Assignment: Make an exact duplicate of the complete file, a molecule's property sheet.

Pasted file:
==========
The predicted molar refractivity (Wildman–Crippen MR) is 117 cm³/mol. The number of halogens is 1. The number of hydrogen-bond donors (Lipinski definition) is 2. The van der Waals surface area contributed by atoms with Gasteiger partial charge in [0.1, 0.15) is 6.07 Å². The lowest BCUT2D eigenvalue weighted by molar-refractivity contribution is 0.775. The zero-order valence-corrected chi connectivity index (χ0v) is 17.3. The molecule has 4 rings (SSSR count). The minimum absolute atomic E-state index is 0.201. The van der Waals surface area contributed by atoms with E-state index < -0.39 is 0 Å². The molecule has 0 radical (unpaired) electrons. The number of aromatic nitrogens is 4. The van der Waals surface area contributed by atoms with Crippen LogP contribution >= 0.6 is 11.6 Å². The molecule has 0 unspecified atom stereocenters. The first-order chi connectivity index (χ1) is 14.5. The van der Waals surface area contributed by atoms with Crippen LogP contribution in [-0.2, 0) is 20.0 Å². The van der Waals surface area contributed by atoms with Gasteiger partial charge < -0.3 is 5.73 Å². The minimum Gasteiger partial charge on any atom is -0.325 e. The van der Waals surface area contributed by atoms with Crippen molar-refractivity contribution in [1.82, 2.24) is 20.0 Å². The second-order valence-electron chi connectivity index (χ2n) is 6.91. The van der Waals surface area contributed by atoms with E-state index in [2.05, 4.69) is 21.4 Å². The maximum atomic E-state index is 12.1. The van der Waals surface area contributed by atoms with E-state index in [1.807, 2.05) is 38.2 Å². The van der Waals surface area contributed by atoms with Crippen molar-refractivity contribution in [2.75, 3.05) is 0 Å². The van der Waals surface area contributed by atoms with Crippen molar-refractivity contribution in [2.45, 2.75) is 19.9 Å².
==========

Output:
The predicted molar refractivity (Wildman–Crippen MR) is 117 cm³/mol. The number of halogens is 1. The number of hydrogen-bond donors (Lipinski definition) is 2. The van der Waals surface area contributed by atoms with Gasteiger partial charge in [0.1, 0.15) is 6.07 Å². The lowest BCUT2D eigenvalue weighted by molar-refractivity contribution is 0.775. The zero-order valence-corrected chi connectivity index (χ0v) is 17.3. The molecule has 4 rings (SSSR count). The minimum absolute atomic E-state index is 0.201. The van der Waals surface area contributed by atoms with E-state index < -0.39 is 0 Å². The molecule has 0 radical (unpaired) electrons. The number of aromatic nitrogens is 4. The van der Waals surface area contributed by atoms with Crippen LogP contribution >= 0.6 is 11.6 Å². The molecule has 0 unspecified atom stereocenters. The first-order chi connectivity index (χ1) is 14.5. The van der Waals surface area contributed by atoms with Crippen LogP contribution in [-0.2, 0) is 20.0 Å². The van der Waals surface area contributed by atoms with Gasteiger partial charge < -0.3 is 5.73 Å². The minimum Gasteiger partial charge on any atom is -0.325 e. The van der Waals surface area contributed by atoms with Crippen molar-refractivity contribution in [1.82, 2.24) is 20.0 Å². The second-order valence-electron chi connectivity index (χ2n) is 6.91. The van der Waals surface area contributed by atoms with E-state index in [2.05, 4.69) is 21.4 Å². The maximum atomic E-state index is 12.1. The van der Waals surface area contributed by atoms with E-state index in [1.807, 2.05) is 38.2 Å². The van der Waals surface area contributed by atoms with Crippen molar-refractivity contribution in [2.75, 3.05) is 0 Å². The van der Waals surface area contributed by atoms with Crippen molar-refractivity contribution in [2.45, 2.75) is 19.9 Å².